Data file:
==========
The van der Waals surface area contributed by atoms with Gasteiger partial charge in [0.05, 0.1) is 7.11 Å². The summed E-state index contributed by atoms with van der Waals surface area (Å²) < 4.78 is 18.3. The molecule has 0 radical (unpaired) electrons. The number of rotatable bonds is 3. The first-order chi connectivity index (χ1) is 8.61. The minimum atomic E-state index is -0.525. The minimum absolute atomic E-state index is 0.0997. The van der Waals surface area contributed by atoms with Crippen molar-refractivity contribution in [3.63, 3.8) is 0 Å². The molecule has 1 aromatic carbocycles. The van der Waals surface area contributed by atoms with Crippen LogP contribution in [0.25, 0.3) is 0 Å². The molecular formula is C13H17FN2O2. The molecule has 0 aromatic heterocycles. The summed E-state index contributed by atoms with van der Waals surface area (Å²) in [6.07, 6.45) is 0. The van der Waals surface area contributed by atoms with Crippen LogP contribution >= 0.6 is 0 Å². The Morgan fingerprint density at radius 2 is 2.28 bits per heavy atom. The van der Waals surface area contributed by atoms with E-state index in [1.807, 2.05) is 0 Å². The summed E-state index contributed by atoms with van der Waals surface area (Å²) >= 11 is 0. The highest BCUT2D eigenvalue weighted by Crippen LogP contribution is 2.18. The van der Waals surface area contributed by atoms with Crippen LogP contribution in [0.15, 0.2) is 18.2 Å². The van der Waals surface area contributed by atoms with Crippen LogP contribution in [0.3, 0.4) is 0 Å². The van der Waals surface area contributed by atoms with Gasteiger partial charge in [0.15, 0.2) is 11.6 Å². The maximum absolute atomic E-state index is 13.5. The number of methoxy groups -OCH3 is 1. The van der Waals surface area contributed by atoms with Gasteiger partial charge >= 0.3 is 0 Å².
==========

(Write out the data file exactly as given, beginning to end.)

The van der Waals surface area contributed by atoms with Gasteiger partial charge in [0.05, 0.1) is 7.11 Å². The summed E-state index contributed by atoms with van der Waals surface area (Å²) < 4.78 is 18.3. The molecule has 0 radical (unpaired) electrons. The number of rotatable bonds is 3. The first-order chi connectivity index (χ1) is 8.61. The minimum atomic E-state index is -0.525. The minimum absolute atomic E-state index is 0.0997. The van der Waals surface area contributed by atoms with Crippen molar-refractivity contribution in [3.63, 3.8) is 0 Å². The molecule has 1 aromatic carbocycles. The van der Waals surface area contributed by atoms with Crippen LogP contribution in [0.25, 0.3) is 0 Å². The molecular formula is C13H17FN2O2. The molecule has 0 aromatic heterocycles. The summed E-state index contributed by atoms with van der Waals surface area (Å²) in [6.07, 6.45) is 0. The van der Waals surface area contributed by atoms with Crippen LogP contribution >= 0.6 is 0 Å². The Morgan fingerprint density at radius 2 is 2.28 bits per heavy atom. The van der Waals surface area contributed by atoms with E-state index in [1.807, 2.05) is 0 Å². The summed E-state index contributed by atoms with van der Waals surface area (Å²) >= 11 is 0. The highest BCUT2D eigenvalue weighted by Crippen LogP contribution is 2.18. The van der Waals surface area contributed by atoms with Crippen LogP contribution in [0.15, 0.2) is 18.2 Å². The van der Waals surface area contributed by atoms with Crippen LogP contribution in [0.3, 0.4) is 0 Å². The van der Waals surface area contributed by atoms with Gasteiger partial charge in [0.15, 0.2) is 11.6 Å². The maximum absolute atomic E-state index is 13.5. The number of methoxy groups -OCH3 is 1. The van der Waals surface area contributed by atoms with Gasteiger partial charge >= 0.3 is 0 Å².